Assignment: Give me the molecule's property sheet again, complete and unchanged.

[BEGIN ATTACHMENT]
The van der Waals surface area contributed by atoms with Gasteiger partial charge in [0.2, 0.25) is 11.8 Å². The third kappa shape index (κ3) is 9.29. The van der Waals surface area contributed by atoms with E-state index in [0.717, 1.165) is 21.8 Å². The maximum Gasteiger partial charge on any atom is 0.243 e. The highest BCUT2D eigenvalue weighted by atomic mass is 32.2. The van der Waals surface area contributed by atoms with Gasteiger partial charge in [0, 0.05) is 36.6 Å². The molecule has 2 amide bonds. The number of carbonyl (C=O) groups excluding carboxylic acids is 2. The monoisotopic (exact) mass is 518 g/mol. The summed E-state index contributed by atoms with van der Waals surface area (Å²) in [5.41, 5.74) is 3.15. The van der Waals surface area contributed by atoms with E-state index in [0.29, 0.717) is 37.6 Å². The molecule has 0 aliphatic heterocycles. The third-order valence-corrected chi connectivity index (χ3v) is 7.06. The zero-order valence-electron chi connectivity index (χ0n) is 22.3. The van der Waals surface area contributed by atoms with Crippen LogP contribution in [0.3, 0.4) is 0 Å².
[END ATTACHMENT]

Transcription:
The van der Waals surface area contributed by atoms with Gasteiger partial charge in [0.2, 0.25) is 11.8 Å². The third kappa shape index (κ3) is 9.29. The van der Waals surface area contributed by atoms with E-state index in [0.717, 1.165) is 21.8 Å². The maximum Gasteiger partial charge on any atom is 0.243 e. The highest BCUT2D eigenvalue weighted by atomic mass is 32.2. The van der Waals surface area contributed by atoms with Gasteiger partial charge in [0, 0.05) is 36.6 Å². The molecule has 2 amide bonds. The number of carbonyl (C=O) groups excluding carboxylic acids is 2. The monoisotopic (exact) mass is 518 g/mol. The summed E-state index contributed by atoms with van der Waals surface area (Å²) in [5.41, 5.74) is 3.15. The van der Waals surface area contributed by atoms with E-state index in [0.29, 0.717) is 37.6 Å². The molecule has 0 aliphatic heterocycles. The third-order valence-corrected chi connectivity index (χ3v) is 7.06. The zero-order valence-electron chi connectivity index (χ0n) is 22.3. The van der Waals surface area contributed by atoms with Crippen LogP contribution in [0.3, 0.4) is 0 Å².